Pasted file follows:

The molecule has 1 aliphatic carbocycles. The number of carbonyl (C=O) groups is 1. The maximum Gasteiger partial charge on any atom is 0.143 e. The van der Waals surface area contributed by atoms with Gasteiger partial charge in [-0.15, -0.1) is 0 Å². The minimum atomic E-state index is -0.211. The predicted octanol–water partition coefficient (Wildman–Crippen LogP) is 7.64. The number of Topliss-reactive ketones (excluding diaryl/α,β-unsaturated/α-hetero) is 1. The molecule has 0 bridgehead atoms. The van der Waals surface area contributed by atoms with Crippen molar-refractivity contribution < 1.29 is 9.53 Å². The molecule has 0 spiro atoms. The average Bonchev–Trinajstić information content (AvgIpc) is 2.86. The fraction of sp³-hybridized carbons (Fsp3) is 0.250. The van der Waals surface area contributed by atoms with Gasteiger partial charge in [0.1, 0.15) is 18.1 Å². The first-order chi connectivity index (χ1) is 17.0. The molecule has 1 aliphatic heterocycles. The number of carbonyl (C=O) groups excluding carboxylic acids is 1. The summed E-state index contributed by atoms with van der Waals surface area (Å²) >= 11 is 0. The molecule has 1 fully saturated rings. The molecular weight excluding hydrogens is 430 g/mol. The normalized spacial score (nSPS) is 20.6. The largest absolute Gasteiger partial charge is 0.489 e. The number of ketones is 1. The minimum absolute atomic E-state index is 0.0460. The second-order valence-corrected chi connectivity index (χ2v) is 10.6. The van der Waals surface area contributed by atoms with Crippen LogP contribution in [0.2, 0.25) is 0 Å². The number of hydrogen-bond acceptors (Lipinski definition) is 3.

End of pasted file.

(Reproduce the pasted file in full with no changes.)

The molecule has 1 aliphatic carbocycles. The number of carbonyl (C=O) groups is 1. The maximum Gasteiger partial charge on any atom is 0.143 e. The van der Waals surface area contributed by atoms with Gasteiger partial charge in [-0.15, -0.1) is 0 Å². The minimum atomic E-state index is -0.211. The predicted octanol–water partition coefficient (Wildman–Crippen LogP) is 7.64. The number of Topliss-reactive ketones (excluding diaryl/α,β-unsaturated/α-hetero) is 1. The molecule has 0 bridgehead atoms. The van der Waals surface area contributed by atoms with Crippen molar-refractivity contribution < 1.29 is 9.53 Å². The molecule has 0 spiro atoms. The average Bonchev–Trinajstić information content (AvgIpc) is 2.86. The fraction of sp³-hybridized carbons (Fsp3) is 0.250. The van der Waals surface area contributed by atoms with Gasteiger partial charge in [0.1, 0.15) is 18.1 Å². The first-order chi connectivity index (χ1) is 17.0. The molecule has 1 aliphatic heterocycles. The number of carbonyl (C=O) groups excluding carboxylic acids is 1. The summed E-state index contributed by atoms with van der Waals surface area (Å²) >= 11 is 0. The molecule has 1 fully saturated rings. The molecular weight excluding hydrogens is 430 g/mol. The normalized spacial score (nSPS) is 20.6. The largest absolute Gasteiger partial charge is 0.489 e. The number of ketones is 1. The minimum absolute atomic E-state index is 0.0460. The second-order valence-corrected chi connectivity index (χ2v) is 10.6. The van der Waals surface area contributed by atoms with Crippen LogP contribution in [0.2, 0.25) is 0 Å². The number of hydrogen-bond acceptors (Lipinski definition) is 3.